Indian office workers are a hardworking lot, with one out of two holding more than one job to supplement her or his main source of income, a study undertaken by the American multinational software company Adobe Systems has revealed.
According to the study, titled “Work in Progress,” people who held additional jobs said that they did so mainly to learn new skills. About two-thirds of the respondents also felt that having multiple jobs will become the norm in the future.
However, nearly half among the "moonlighters" reported feeling overwhelmed by their work hours, and 16 percent reported that they felt disconnected, the study said.
A majority of respondents said that they were heavily invested in their work lives, with 85 percent saying that their work defines who they are. They also spent more than half of their waking hours (65 percent) on off days either working or thinking about work.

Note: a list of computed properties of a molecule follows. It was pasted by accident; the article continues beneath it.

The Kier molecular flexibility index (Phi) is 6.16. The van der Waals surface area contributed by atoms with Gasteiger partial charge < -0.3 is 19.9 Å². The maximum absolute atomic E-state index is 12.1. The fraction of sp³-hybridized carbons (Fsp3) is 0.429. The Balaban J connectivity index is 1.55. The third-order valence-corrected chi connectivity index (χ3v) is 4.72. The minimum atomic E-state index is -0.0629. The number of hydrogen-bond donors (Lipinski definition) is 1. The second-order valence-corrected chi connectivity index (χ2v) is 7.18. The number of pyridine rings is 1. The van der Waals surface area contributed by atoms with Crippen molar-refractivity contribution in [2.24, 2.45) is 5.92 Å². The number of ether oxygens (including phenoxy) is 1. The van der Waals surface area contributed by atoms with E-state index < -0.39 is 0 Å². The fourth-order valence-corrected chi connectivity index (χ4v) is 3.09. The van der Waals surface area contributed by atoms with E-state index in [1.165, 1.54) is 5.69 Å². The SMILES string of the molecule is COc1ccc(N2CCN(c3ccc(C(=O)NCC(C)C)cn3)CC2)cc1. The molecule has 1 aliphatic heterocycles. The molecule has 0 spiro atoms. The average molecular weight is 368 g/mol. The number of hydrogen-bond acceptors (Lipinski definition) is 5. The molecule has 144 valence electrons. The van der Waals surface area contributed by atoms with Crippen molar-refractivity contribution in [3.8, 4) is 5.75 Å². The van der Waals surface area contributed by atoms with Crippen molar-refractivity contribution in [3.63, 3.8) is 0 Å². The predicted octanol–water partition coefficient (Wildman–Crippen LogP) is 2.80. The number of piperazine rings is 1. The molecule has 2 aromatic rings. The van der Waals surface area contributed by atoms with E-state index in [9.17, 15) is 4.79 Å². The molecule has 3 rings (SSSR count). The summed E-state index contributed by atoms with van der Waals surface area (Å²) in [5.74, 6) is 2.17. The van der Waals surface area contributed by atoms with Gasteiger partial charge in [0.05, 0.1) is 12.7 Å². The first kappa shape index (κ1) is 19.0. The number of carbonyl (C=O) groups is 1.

Surprisingly, when compared to respondents in the US and the UK, Indian office workers reported much higher levels of job satisfaction with 86 percent of respondents saying they loved their jobs. And 98 percent said they would keep working even if they won the lottery.
In terms of priorities, money mattered the most (86 percent), followed by recognition (80 percent), lifestyle (77 percent) and making an impact on society and community (67 percent).
But an “ideal” job, or a job they love, would trump money considerations, with half the respondents saying they would be willing to take a pay cut for the "ideal" job.
The report surveyed more than 500 Indian office workers as part of a larger study that surveyed over 2,000 workers in the U.S., U.K., and India on their attitudes about work and the future of technology in the workplace. All the respondents used a computer as part of their daily work.
Other findings from the report include:
• Technology mattered more than flashy perks in keeping them happy at work (89 percent).
• Workers predicted that over half (61 percent) of “menial” office tasks will be done by a machine or technology within the next 20 years.
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